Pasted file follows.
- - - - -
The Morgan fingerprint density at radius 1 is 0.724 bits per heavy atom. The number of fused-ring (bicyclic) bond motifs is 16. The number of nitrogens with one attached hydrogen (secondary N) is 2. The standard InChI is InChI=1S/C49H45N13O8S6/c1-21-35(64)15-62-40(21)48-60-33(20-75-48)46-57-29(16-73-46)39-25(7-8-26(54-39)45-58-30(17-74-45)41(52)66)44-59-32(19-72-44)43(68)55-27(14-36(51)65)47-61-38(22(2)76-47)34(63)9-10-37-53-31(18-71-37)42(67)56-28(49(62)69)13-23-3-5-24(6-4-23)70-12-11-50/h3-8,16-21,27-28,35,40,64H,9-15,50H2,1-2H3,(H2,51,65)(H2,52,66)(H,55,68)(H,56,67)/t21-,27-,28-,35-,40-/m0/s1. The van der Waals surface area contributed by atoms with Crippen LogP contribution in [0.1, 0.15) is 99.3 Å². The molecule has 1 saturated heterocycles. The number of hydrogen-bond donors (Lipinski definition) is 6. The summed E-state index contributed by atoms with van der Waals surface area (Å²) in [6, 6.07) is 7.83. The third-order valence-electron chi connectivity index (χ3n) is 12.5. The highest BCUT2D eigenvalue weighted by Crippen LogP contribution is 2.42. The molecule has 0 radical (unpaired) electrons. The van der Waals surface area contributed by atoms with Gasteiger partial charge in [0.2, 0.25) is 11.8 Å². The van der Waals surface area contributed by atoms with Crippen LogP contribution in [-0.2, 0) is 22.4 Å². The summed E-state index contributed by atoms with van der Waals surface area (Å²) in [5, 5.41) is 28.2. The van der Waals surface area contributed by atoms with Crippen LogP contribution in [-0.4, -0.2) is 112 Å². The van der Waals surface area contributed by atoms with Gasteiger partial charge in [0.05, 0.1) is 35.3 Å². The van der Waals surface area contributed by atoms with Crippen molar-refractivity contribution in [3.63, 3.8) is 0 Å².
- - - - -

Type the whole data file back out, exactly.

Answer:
The Morgan fingerprint density at radius 1 is 0.724 bits per heavy atom. The number of fused-ring (bicyclic) bond motifs is 16. The number of nitrogens with one attached hydrogen (secondary N) is 2. The standard InChI is InChI=1S/C49H45N13O8S6/c1-21-35(64)15-62-40(21)48-60-33(20-75-48)46-57-29(16-73-46)39-25(7-8-26(54-39)45-58-30(17-74-45)41(52)66)44-59-32(19-72-44)43(68)55-27(14-36(51)65)47-61-38(22(2)76-47)34(63)9-10-37-53-31(18-71-37)42(67)56-28(49(62)69)13-23-3-5-24(6-4-23)70-12-11-50/h3-8,16-21,27-28,35,40,64H,9-15,50H2,1-2H3,(H2,51,65)(H2,52,66)(H,55,68)(H,56,67)/t21-,27-,28-,35-,40-/m0/s1. The van der Waals surface area contributed by atoms with Crippen LogP contribution in [0.1, 0.15) is 99.3 Å². The molecule has 1 saturated heterocycles. The number of hydrogen-bond donors (Lipinski definition) is 6. The summed E-state index contributed by atoms with van der Waals surface area (Å²) in [6, 6.07) is 7.83. The third-order valence-electron chi connectivity index (χ3n) is 12.5. The highest BCUT2D eigenvalue weighted by Crippen LogP contribution is 2.42. The molecule has 0 radical (unpaired) electrons. The van der Waals surface area contributed by atoms with Gasteiger partial charge in [0.2, 0.25) is 11.8 Å². The van der Waals surface area contributed by atoms with Crippen LogP contribution in [-0.2, 0) is 22.4 Å². The summed E-state index contributed by atoms with van der Waals surface area (Å²) in [5, 5.41) is 28.2. The van der Waals surface area contributed by atoms with Crippen LogP contribution in [-0.4, -0.2) is 112 Å². The van der Waals surface area contributed by atoms with Gasteiger partial charge in [0.05, 0.1) is 35.3 Å². The van der Waals surface area contributed by atoms with Crippen molar-refractivity contribution in [3.63, 3.8) is 0 Å².